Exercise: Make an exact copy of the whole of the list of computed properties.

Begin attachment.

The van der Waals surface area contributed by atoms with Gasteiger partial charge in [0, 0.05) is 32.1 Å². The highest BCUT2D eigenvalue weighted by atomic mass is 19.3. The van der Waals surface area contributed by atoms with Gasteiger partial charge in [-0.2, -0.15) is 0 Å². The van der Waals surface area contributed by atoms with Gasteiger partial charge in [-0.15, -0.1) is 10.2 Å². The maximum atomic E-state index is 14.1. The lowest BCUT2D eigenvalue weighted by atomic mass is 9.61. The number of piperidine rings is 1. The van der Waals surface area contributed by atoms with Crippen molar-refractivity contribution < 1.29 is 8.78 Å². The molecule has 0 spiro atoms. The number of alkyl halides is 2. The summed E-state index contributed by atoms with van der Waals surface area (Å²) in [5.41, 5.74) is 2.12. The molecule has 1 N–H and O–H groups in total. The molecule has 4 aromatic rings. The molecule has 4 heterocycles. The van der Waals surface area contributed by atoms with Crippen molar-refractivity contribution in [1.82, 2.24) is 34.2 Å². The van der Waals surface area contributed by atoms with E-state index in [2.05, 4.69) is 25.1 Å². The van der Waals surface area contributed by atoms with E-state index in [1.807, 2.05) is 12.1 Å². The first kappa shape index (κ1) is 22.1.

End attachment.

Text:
The van der Waals surface area contributed by atoms with Gasteiger partial charge in [0, 0.05) is 32.1 Å². The highest BCUT2D eigenvalue weighted by atomic mass is 19.3. The van der Waals surface area contributed by atoms with Gasteiger partial charge in [-0.2, -0.15) is 0 Å². The van der Waals surface area contributed by atoms with Gasteiger partial charge in [-0.15, -0.1) is 10.2 Å². The maximum atomic E-state index is 14.1. The lowest BCUT2D eigenvalue weighted by atomic mass is 9.61. The number of piperidine rings is 1. The van der Waals surface area contributed by atoms with Crippen molar-refractivity contribution < 1.29 is 8.78 Å². The molecule has 0 spiro atoms. The number of alkyl halides is 2. The summed E-state index contributed by atoms with van der Waals surface area (Å²) in [5.41, 5.74) is 2.12. The molecule has 1 N–H and O–H groups in total. The molecule has 4 aromatic rings. The molecule has 4 heterocycles. The van der Waals surface area contributed by atoms with Crippen molar-refractivity contribution in [1.82, 2.24) is 34.2 Å². The van der Waals surface area contributed by atoms with E-state index in [2.05, 4.69) is 25.1 Å². The van der Waals surface area contributed by atoms with E-state index in [1.807, 2.05) is 12.1 Å². The first kappa shape index (κ1) is 22.1.